Budget 2018: What it means for medical cannabis
In November 2017, the federal government announced a proposal to apply an excise/sin tax to both non-medical and medical cannabis after legalization. The excise tax is proposed to be applied at the rate of $1/gram or 10% of the product price (whichever is greater of the two) in addition to the pre-existing GST/HST sales tax.
On February 27th, the federal government further solidified their plan in their 2018 budget (see pg. 177). Although lots of details are still uncertain, we broke down what the latest announcement potentially means for patients. We know many are disappointed with this news and will continue strongly advocating for the elimination of tax.
- The proposed excise tax framework will generally apply to cannabis products that contain THC
- Low-THC, CBD oils (under 0.3% THC) will not be subject to the excise tax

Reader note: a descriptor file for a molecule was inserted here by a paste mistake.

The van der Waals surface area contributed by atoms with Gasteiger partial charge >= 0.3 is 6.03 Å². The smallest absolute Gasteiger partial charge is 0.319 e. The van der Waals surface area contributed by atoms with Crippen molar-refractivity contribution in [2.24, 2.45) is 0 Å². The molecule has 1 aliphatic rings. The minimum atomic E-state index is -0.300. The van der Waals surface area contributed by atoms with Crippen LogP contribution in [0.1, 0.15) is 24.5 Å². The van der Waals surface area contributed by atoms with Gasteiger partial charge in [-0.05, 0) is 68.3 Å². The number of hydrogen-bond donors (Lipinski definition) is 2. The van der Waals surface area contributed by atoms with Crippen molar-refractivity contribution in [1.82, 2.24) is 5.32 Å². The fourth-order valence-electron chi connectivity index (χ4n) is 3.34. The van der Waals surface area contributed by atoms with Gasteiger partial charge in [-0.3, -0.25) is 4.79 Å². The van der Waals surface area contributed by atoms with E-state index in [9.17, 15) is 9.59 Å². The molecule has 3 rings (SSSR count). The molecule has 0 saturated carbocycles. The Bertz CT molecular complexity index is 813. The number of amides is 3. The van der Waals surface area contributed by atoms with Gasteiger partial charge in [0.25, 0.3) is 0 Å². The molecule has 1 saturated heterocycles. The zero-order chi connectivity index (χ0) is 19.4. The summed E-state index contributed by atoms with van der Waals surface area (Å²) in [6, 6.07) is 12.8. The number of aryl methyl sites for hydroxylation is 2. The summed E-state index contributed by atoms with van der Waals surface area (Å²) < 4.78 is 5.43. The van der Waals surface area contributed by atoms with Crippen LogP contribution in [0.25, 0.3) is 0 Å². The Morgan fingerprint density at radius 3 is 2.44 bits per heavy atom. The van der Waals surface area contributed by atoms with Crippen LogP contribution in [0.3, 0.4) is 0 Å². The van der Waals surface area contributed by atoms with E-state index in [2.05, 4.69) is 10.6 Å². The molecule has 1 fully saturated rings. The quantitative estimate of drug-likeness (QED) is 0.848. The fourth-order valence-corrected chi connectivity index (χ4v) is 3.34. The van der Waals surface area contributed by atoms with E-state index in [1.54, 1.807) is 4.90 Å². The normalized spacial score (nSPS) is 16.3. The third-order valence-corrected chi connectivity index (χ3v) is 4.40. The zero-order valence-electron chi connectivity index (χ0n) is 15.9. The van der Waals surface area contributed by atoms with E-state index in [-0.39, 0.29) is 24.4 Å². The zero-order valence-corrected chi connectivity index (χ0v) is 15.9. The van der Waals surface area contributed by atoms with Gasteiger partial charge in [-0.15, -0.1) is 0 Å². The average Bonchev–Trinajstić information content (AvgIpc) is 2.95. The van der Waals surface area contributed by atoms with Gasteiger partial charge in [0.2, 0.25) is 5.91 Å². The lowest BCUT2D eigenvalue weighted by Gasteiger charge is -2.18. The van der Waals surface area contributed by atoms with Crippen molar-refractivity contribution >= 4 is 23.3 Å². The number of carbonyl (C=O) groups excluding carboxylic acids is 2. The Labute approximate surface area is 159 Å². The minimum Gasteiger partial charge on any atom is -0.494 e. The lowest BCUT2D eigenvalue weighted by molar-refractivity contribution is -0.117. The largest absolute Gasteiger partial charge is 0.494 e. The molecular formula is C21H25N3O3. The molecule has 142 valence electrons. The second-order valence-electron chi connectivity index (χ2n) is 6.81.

- Pharmaceutical products on prescription (with a DIN) and derived from cannabis will be exempt.
- This refers to prescription cannabis-based medicines like Sativex (which currently are zero-rated/exempt from tax anyway).
- Work will be undertaken by Health Canada to evaluate the drug review and approval process so that Canadians in need have better access to an array of medicinal options.
- The Government will also examine options for establishing a rebate program to retroactively reimburse Canadians an amount in recognition of the federal portion of the proposed excise duty that was imposed on equivalent products prior to them being given a Drug Identification Number.
- It is currently unclear what this means for patients and how it would be applied. We are working to get further details.
- Sales tax (GST/HST) will continue to apply
This is not yet implemented and may still change. The government has stated they intend to bring these changes into effect upon the implementation of non-medical cannabis legalization.